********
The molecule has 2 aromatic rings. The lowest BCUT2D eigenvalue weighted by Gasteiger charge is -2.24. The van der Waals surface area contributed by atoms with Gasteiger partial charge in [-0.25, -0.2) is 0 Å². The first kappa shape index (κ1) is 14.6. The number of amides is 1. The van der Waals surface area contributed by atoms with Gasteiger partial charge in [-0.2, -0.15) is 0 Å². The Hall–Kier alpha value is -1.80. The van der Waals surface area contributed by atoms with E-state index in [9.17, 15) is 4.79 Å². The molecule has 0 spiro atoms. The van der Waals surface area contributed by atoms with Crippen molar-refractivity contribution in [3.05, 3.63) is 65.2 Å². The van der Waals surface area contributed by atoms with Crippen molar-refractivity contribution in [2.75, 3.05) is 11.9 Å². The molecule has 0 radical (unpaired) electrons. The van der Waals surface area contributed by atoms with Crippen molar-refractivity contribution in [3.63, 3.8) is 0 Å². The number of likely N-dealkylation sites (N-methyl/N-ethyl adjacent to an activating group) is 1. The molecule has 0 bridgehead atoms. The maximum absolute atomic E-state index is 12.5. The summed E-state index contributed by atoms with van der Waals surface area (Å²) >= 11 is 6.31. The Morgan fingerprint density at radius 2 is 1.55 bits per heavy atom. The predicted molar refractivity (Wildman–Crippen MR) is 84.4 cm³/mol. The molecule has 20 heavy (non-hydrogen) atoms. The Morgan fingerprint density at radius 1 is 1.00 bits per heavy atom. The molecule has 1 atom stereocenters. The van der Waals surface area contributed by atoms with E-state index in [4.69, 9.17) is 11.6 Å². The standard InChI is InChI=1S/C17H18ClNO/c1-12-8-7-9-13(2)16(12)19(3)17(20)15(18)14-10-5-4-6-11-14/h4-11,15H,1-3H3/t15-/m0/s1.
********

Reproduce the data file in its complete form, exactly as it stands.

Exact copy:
The molecule has 2 aromatic rings. The lowest BCUT2D eigenvalue weighted by Gasteiger charge is -2.24. The van der Waals surface area contributed by atoms with Gasteiger partial charge in [-0.25, -0.2) is 0 Å². The first kappa shape index (κ1) is 14.6. The number of amides is 1. The van der Waals surface area contributed by atoms with Gasteiger partial charge in [-0.2, -0.15) is 0 Å². The Hall–Kier alpha value is -1.80. The van der Waals surface area contributed by atoms with E-state index in [9.17, 15) is 4.79 Å². The molecule has 0 spiro atoms. The van der Waals surface area contributed by atoms with Crippen molar-refractivity contribution in [3.05, 3.63) is 65.2 Å². The van der Waals surface area contributed by atoms with Crippen molar-refractivity contribution in [2.75, 3.05) is 11.9 Å². The molecule has 0 radical (unpaired) electrons. The van der Waals surface area contributed by atoms with Crippen molar-refractivity contribution in [3.63, 3.8) is 0 Å². The number of likely N-dealkylation sites (N-methyl/N-ethyl adjacent to an activating group) is 1. The molecule has 0 bridgehead atoms. The maximum absolute atomic E-state index is 12.5. The summed E-state index contributed by atoms with van der Waals surface area (Å²) >= 11 is 6.31. The Morgan fingerprint density at radius 2 is 1.55 bits per heavy atom. The predicted molar refractivity (Wildman–Crippen MR) is 84.4 cm³/mol. The molecule has 20 heavy (non-hydrogen) atoms. The Morgan fingerprint density at radius 1 is 1.00 bits per heavy atom. The molecule has 1 atom stereocenters. The van der Waals surface area contributed by atoms with E-state index in [4.69, 9.17) is 11.6 Å². The standard InChI is InChI=1S/C17H18ClNO/c1-12-8-7-9-13(2)16(12)19(3)17(20)15(18)14-10-5-4-6-11-14/h4-11,15H,1-3H3/t15-/m0/s1.